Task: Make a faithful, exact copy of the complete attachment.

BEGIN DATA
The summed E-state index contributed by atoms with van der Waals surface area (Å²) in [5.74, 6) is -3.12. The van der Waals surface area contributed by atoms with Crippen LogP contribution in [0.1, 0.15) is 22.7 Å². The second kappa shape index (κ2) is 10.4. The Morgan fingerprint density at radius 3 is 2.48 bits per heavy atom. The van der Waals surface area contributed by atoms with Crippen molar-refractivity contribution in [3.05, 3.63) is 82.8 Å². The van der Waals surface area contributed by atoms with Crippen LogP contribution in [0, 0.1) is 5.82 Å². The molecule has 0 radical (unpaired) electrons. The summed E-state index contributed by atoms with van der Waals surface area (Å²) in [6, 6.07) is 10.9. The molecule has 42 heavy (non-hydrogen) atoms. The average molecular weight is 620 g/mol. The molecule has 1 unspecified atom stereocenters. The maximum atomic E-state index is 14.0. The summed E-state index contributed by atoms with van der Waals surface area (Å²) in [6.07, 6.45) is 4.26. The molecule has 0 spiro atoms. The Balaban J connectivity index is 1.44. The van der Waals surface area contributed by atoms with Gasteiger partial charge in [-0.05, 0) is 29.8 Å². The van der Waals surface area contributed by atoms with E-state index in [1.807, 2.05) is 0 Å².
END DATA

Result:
The summed E-state index contributed by atoms with van der Waals surface area (Å²) in [5.74, 6) is -3.12. The van der Waals surface area contributed by atoms with Crippen LogP contribution in [0.1, 0.15) is 22.7 Å². The second kappa shape index (κ2) is 10.4. The Morgan fingerprint density at radius 3 is 2.48 bits per heavy atom. The van der Waals surface area contributed by atoms with Crippen molar-refractivity contribution in [3.05, 3.63) is 82.8 Å². The van der Waals surface area contributed by atoms with Crippen LogP contribution in [0, 0.1) is 5.82 Å². The molecule has 0 radical (unpaired) electrons. The summed E-state index contributed by atoms with van der Waals surface area (Å²) in [6, 6.07) is 10.9. The molecule has 42 heavy (non-hydrogen) atoms. The average molecular weight is 620 g/mol. The molecule has 1 unspecified atom stereocenters. The maximum atomic E-state index is 14.0. The summed E-state index contributed by atoms with van der Waals surface area (Å²) in [6.07, 6.45) is 4.26. The molecule has 0 spiro atoms. The Balaban J connectivity index is 1.44. The van der Waals surface area contributed by atoms with Gasteiger partial charge in [-0.05, 0) is 29.8 Å². The van der Waals surface area contributed by atoms with E-state index in [1.807, 2.05) is 0 Å².